How long do electric car batteries last?
Electric car batteries undergo cycles of 'discharge' that occur when driving and 'charge' when the car is plugged in. Repeating this process over time affects the amount of charge the battery can hold, which decreases the range and time needed between each journey to charge.
The current prediction is that an electric car battery life will last from 10-20 years before it needs to be replaced. Advancements in technology, however, mean that the latest electric car batteries have a longer lifespan than ever before, including the MG ZS EV which comes with a 7 year/150,000 km warranty.
This might seem remarkable when the battery in your mobile phone begins to wear out after only a couple of years, but during that time it might be fully charged and discharged hundreds of times. Each of these so-called charge cycles counts against the life of the battery. So, after perhaps 500 full cycles, a lithium-ion phone battery begins to lose a significant part of the capacity it had when new.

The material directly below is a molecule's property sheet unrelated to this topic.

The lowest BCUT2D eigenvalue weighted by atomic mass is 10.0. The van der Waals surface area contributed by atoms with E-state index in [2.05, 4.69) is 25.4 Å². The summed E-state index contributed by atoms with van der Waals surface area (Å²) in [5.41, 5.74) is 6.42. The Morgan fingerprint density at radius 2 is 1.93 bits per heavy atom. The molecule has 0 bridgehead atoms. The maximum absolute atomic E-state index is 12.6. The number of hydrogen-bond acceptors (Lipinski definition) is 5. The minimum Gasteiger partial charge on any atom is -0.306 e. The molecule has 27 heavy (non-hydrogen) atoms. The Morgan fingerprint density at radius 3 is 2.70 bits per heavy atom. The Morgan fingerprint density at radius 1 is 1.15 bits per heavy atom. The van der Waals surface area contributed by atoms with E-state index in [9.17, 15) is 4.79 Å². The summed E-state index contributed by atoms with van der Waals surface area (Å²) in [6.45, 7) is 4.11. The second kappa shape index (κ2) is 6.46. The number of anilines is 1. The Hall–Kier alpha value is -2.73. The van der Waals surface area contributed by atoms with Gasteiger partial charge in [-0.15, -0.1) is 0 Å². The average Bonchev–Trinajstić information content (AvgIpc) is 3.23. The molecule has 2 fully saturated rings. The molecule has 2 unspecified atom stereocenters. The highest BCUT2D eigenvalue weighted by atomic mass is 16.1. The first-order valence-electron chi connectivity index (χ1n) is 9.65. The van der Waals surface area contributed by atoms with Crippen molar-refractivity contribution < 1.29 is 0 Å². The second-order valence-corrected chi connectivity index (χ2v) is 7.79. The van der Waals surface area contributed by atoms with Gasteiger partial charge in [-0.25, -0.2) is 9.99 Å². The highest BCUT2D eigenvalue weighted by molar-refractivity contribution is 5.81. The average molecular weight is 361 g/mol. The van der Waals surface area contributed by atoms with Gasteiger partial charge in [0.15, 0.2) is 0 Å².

While a couple of years might be acceptable with a phone, it's not good enough for a car designed to last many thousands of miles, so electric car manufacturers go to great lengths to make the batteries last longer.
In an electric vehicle like the MG ZS EV, batteries are 'buffered', meaning that drivers can't use the full amount of power they store, reducing the number of cycles the battery goes through. Together with other techniques like water-cooling systems, this means that electric car batteries should last for many years.